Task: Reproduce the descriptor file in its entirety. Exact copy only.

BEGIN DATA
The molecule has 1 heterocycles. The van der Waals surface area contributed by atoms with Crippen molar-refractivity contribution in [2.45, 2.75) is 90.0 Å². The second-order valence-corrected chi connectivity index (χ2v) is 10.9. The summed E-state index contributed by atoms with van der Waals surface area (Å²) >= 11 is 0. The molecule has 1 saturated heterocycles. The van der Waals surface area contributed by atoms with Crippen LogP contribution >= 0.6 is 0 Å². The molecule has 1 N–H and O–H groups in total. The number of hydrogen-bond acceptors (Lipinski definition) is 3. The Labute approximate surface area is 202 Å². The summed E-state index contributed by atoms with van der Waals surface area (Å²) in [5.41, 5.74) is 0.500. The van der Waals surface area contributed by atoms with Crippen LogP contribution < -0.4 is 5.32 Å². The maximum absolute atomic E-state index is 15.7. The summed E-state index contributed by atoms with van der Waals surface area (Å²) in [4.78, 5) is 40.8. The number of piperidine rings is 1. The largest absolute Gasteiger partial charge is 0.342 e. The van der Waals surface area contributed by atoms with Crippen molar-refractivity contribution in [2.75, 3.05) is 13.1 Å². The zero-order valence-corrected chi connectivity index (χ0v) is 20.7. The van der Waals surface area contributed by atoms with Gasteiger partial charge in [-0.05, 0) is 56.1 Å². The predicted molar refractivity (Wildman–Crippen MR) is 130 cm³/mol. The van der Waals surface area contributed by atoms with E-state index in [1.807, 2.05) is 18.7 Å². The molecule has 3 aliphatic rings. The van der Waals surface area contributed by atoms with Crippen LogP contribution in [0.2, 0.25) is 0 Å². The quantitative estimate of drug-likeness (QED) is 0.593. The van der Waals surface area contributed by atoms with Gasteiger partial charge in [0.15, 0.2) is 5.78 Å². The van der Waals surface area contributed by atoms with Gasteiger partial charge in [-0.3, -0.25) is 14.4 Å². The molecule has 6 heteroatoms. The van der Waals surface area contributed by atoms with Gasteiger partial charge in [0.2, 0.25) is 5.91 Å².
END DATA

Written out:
The molecule has 1 heterocycles. The van der Waals surface area contributed by atoms with Crippen molar-refractivity contribution in [2.45, 2.75) is 90.0 Å². The second-order valence-corrected chi connectivity index (χ2v) is 10.9. The summed E-state index contributed by atoms with van der Waals surface area (Å²) >= 11 is 0. The molecule has 1 saturated heterocycles. The van der Waals surface area contributed by atoms with Crippen LogP contribution >= 0.6 is 0 Å². The molecule has 1 N–H and O–H groups in total. The number of hydrogen-bond acceptors (Lipinski definition) is 3. The Labute approximate surface area is 202 Å². The summed E-state index contributed by atoms with van der Waals surface area (Å²) in [5.41, 5.74) is 0.500. The van der Waals surface area contributed by atoms with Crippen LogP contribution < -0.4 is 5.32 Å². The maximum absolute atomic E-state index is 15.7. The summed E-state index contributed by atoms with van der Waals surface area (Å²) in [4.78, 5) is 40.8. The number of piperidine rings is 1. The largest absolute Gasteiger partial charge is 0.342 e. The van der Waals surface area contributed by atoms with Crippen molar-refractivity contribution in [2.75, 3.05) is 13.1 Å². The zero-order valence-corrected chi connectivity index (χ0v) is 20.7. The van der Waals surface area contributed by atoms with Gasteiger partial charge in [-0.05, 0) is 56.1 Å². The predicted molar refractivity (Wildman–Crippen MR) is 130 cm³/mol. The van der Waals surface area contributed by atoms with E-state index in [1.807, 2.05) is 18.7 Å². The molecule has 3 aliphatic rings. The van der Waals surface area contributed by atoms with Crippen LogP contribution in [0.2, 0.25) is 0 Å². The quantitative estimate of drug-likeness (QED) is 0.593. The van der Waals surface area contributed by atoms with Gasteiger partial charge in [0.15, 0.2) is 5.78 Å². The van der Waals surface area contributed by atoms with Gasteiger partial charge in [-0.3, -0.25) is 14.4 Å². The molecule has 6 heteroatoms. The van der Waals surface area contributed by atoms with Gasteiger partial charge in [0.2, 0.25) is 5.91 Å².